Peterborough businesses start receiving grants - but much remains undistributed
Peterborough City Council has supported more than 1,400 businesses over the last three weeks - but is still the third worst performing public authority in the county.
As of Wednesday April 22, the council has paid over £17million to 1,456 Peterborough small businesses and businesses in the retail, hospitality and leisure sectors, mainly through BACS transfers.
Further payments will continue to be made over the coming days with 90pc of these to be given by end of the month. Businesses who qualify for the grants do not need to do anything; the council will pay the money directly into their accounts through BACS payments.
Peterborough City Council has also awarded 100pc business rate relief for 1,255 retail/hospitality/leisure businesses, totalling £36,255,343.42. There are 31 nurseries eligible for relief of £337,656.
However, data provided by the Cambridgeshire Chambers of Commerce shows that Peterborough is one of three councils in the county that are below the national average of about half – 49.6 per cent – of the funding being allocated.
Figures released on April 20 show East Cambridgeshire District Council had allocated the lowest percentage of its grant money out of all the councils in the county. It had allocated only 39 per cent of the £18.8 million it received, with 806 eligible businesses still going without.
Fenland District Council was the second worst performer, with 42 per cent of funds allocated, and then Peterborough City Council with 44 per cent.
John Bridge OBE DL, chief executive of Cambridgeshire Chambers of Commerce, said: “We are finding that much of the money is still sitting in local authority bank accounts when it is so desperately needed by businesses.
“It is difficult to understand the reasons behind this, and how there is such a significant difference between the local authorities that cover our chamber area.
“It is imperative that the local authorities ensure these funds reach businesses as a matter of urgency. Many of these companies will not survive without these grants, which they are eligible to receive.”
Cambridgeshire City Council had allocated the most, with 66 per cent, but that still leaves 442 eligible businesses going without in its area.
The money is hoped to be a relief for the small business owners are struggling and are desperate for these grants - some of whom we talked to last week.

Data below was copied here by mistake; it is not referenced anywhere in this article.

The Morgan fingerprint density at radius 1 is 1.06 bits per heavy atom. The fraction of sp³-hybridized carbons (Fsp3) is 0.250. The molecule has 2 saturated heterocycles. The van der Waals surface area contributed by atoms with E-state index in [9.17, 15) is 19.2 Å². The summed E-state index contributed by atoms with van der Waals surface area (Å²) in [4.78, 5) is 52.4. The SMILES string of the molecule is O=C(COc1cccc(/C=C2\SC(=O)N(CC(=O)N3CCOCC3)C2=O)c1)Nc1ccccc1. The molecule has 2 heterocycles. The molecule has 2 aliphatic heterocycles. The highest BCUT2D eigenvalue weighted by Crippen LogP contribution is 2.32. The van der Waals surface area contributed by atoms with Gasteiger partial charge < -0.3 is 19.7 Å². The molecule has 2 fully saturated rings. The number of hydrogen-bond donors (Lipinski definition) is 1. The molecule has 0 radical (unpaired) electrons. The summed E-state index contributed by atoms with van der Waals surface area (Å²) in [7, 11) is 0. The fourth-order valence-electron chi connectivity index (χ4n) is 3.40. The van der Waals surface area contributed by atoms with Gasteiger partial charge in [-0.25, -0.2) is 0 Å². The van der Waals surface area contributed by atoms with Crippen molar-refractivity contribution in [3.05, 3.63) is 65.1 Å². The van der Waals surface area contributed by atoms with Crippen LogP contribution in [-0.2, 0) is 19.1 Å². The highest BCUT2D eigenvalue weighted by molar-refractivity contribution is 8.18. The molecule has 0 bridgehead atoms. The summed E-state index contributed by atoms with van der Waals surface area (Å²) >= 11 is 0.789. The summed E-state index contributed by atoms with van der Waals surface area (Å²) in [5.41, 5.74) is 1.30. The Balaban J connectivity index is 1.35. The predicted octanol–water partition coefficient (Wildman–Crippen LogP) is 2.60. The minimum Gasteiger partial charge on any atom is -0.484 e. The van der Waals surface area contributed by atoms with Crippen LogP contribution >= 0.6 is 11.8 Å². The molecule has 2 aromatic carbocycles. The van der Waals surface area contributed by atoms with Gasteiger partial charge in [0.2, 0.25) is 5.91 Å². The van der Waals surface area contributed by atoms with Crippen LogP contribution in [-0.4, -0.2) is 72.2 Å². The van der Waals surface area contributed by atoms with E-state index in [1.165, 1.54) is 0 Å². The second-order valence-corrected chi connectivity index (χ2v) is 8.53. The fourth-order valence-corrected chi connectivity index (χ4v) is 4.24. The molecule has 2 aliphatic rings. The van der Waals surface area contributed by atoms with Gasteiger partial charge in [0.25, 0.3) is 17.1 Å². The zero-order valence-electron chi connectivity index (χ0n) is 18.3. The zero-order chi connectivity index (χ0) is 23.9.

Peterborough Matters spoke to one independent retailer from the city centre who received his business grant last week. He said: “I received my payment. It was quite frustrating in the beginning because it was being delayed and we weren’t getting any information. I was angry with the council. But I realised they are short of staff and have got a lot of work to do in terms of verification of businesses which takes time. I have received it now and I know of a few more business owners who have also got it. It will be a big help during this challenging time for business owners like me.”
Councillor David Seaton, cabinet member for finance at Peterborough City Council, said: “We are distributing these grants swiftly, however, we are required by government to ensure these payments (of sums of £10,000 and £25,000) are given to those businesses which meet the government criteria.
“Sadly, there has been a minority of people who have attempted to submit fraudulent claims and because of this we have to make sure we are not simply handing over millions of pounds of taxpayer’s cash.”
The grants vary depending on the business activity and size. A £10,000 grant is available for all businesses in receipt of Small Business Rate Relief. A £10,000 grant is also available for retail, hospitality and leisure businesses with a rateable value of £15,000 and below.
A grant of £25,000 is available for retail, hospitality and leisure businesses with a rateable value between £15,001 and below £51,000.
Peterborough businesses can find out more about the grants and other support that is available through the council for businesses in the city online.
Additional reporting by Ben Hatton
Local Democracy Reporting Service